It’s not clear what Clooney’s hope for his film was, but presumably it was grander than what lands on the screen.
    • 70 Metascore
    • 67 Kim Hughes
    Visually opulent as only a Guillermo del Toro movie can be with gorgeously detailed, period-perfect costumes and interiors and a marquee cast, the noir thriller Nightmare Alley checks all the grand boxes of the genre. Yet the film feels emotionally inert, stacked with unsympathetic, strangely uncharismatic characters that defy empathy. Or worse: defy abiding interest.
    • 60 Metascore
    • 100 Kim Hughes
    Given the devotion Ball continues to inspire in fans, it was perhaps too great a challenge for anyone to live up to casting expectations. Still, Being the Ricardos hits all the right notes, making these larger-than-life people seem at once pointedly human and even more ground-breaking than ever.
    • 65 Metascore
    • 67 Kim Hughes
    While sticking close to the tried-and-true talking head documentary format, Harry Chapin: When In Doubt, Do Something — the title inspired by Chapin’s maxim in life and oft-uttered motto — succeeds in celebrating a life truly worth celebrating.
    • 82 Metascore
    • 83 Kim Hughes
    Those ambivalent towards children may find the film positively tedious. Those in tune with its up-close storytelling and gentle pace may find much to enjoy.
    • 75 Metascore
    • 100 Kim Hughes
    Encanto is just so lovely to look at that its story, while well-told, is almost secondary. You honestly just want to crawl inside the screen, wear Mirabel’s swooshing skirts, pet those donkeys, sniff those flowers, and chow down on that grilled corn. Wonder and imagination are in abundant supply.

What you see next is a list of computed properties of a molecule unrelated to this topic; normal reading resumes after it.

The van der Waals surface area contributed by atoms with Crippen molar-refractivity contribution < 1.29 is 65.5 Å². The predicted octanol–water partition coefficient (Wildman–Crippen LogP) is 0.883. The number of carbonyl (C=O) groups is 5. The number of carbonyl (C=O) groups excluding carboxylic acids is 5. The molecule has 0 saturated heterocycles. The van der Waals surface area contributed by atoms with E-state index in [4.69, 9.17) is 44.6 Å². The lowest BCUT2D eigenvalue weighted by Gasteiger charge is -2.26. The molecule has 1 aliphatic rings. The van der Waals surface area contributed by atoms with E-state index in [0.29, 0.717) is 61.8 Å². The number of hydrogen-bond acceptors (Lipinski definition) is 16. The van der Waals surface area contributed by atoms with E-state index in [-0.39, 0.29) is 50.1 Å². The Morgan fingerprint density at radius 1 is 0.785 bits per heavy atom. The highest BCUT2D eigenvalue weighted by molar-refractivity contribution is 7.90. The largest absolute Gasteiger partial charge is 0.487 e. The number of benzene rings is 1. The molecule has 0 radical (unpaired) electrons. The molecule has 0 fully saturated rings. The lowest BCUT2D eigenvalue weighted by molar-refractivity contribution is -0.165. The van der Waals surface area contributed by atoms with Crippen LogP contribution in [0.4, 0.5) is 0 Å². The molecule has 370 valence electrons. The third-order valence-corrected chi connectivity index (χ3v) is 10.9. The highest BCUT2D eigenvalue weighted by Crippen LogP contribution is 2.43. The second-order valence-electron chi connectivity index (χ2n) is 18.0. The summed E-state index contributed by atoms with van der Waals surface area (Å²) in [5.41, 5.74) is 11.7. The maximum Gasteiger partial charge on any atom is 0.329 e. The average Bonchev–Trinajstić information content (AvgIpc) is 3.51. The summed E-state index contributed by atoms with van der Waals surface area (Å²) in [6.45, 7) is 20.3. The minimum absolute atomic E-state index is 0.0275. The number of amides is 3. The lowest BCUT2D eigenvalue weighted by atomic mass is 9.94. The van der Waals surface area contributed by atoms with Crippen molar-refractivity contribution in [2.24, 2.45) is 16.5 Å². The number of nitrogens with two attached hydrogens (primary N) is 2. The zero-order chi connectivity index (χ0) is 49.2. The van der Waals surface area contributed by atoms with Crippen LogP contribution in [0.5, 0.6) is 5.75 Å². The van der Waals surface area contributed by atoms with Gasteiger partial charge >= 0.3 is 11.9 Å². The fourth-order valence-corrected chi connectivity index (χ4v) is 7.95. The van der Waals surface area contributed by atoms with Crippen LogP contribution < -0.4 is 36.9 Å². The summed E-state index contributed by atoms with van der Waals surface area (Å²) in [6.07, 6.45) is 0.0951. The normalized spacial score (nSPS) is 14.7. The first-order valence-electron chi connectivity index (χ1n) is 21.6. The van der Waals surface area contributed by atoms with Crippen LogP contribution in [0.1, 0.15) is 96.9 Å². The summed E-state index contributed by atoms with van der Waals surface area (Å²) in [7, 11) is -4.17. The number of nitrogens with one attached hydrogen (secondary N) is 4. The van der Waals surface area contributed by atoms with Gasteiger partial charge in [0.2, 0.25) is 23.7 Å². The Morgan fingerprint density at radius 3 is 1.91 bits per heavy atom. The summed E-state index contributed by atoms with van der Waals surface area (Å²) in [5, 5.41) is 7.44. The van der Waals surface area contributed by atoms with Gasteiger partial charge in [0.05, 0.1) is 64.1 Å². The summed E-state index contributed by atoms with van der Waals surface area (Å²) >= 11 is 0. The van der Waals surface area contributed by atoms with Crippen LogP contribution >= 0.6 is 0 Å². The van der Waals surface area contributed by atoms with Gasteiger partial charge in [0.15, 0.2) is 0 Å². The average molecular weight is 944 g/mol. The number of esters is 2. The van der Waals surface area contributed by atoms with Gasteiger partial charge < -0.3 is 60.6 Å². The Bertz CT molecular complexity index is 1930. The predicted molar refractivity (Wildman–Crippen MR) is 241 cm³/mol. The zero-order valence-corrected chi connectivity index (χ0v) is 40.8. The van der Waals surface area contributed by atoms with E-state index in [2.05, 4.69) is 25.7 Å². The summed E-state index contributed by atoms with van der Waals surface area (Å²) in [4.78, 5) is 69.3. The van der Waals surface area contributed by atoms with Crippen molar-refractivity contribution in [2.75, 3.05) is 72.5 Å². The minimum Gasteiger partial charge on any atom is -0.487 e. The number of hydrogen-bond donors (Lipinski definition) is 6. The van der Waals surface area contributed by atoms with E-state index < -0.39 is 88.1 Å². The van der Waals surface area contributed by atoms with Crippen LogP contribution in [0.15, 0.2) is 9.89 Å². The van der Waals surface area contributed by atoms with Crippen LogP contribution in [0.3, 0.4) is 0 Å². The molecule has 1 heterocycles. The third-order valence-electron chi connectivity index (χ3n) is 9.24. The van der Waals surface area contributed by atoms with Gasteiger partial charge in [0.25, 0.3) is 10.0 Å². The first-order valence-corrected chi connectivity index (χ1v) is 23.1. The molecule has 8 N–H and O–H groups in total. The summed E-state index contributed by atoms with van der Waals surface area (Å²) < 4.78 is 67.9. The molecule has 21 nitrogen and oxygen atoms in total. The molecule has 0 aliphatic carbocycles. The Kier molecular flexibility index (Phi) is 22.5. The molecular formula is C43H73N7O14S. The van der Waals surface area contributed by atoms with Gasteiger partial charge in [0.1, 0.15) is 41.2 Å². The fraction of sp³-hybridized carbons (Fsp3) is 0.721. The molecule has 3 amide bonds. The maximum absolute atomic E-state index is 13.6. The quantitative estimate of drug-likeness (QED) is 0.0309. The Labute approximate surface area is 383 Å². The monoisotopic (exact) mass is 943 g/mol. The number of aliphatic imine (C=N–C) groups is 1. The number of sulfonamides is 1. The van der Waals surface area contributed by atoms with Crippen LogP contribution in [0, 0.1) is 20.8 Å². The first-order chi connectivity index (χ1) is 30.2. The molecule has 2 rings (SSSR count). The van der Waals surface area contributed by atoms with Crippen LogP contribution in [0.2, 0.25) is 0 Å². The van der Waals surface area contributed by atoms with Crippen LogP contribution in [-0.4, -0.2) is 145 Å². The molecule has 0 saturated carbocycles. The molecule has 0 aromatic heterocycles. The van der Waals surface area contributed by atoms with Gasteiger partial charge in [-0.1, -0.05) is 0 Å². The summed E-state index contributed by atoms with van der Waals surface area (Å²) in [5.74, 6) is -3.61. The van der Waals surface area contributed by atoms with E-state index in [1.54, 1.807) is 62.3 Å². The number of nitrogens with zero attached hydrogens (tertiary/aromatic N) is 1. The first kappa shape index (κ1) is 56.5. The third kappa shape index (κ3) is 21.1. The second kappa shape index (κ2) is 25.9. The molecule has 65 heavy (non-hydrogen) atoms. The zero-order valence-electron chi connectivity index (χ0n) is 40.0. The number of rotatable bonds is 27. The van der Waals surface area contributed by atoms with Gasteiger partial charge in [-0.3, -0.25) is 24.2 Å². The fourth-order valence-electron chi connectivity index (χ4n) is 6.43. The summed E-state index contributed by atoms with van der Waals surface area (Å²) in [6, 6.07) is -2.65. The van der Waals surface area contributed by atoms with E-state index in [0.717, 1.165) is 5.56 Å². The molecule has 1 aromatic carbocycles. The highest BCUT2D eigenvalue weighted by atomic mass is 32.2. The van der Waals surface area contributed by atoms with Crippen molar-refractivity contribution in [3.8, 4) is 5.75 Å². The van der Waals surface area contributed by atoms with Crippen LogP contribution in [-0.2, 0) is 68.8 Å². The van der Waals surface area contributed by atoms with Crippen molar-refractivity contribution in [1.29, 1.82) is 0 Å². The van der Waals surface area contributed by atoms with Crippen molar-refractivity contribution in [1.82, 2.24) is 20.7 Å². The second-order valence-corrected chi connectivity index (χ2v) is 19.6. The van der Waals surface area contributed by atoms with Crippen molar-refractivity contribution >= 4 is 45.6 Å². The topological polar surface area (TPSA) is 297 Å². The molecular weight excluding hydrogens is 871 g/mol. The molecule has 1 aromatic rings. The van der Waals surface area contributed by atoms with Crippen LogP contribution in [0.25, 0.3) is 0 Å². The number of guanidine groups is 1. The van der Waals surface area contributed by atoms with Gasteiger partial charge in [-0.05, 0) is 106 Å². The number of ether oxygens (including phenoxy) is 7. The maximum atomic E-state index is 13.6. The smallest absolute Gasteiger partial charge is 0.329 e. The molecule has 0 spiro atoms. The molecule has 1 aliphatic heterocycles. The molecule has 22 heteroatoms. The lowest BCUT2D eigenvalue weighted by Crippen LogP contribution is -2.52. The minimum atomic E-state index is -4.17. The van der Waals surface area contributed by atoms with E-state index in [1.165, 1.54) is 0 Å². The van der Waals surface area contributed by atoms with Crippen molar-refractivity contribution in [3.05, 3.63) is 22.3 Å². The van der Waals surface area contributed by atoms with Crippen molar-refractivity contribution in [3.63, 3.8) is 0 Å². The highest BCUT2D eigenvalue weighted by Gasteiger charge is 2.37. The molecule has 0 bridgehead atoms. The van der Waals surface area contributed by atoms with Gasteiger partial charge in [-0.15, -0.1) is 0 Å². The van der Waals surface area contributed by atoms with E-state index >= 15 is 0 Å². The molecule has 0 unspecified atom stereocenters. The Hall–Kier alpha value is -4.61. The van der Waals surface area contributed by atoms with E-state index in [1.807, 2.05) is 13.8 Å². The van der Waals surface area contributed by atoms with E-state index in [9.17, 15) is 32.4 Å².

• 64 Metascore
    • 75 Kim Hughes
    In parlance its subject would have understood, the documentary The Capote Tapes, about iconic American writer Truman Capote, feels like something late to the party and underdressed.
    • 63 Metascore
    • 100 Kim Hughes
    It’s a testament to director Will Sharpe’s vision and humanity that a story predicated on mental illness, poverty, death, and heartbreak ultimately comes across as hopeful and lovely — whimsical even — while looking gorgeous on the screen.
    • 87 Metascore
    • 83 Kim Hughes
    It may not be quite as thrilling as Edgar Wright’s brilliant The Sparks Brothers, which had the benefit of two still-living, sharp-as-tacks protagonists to interview, but it’s a must-see for fans and a highly interesting two hours for music junkies.
    • 81 Metascore
    • 83 Kim Hughes
    A sad, poignant, dialogue-driven film destined for successful post-film life as a theatre production, writer/director Fran Kranz’s debut about two sets of parents on opposing sides of a tragedy locates the humanity in the seemingly endless, peculiarly American saga of school shootings. It also celebrates forgiveness.
    • 63 Metascore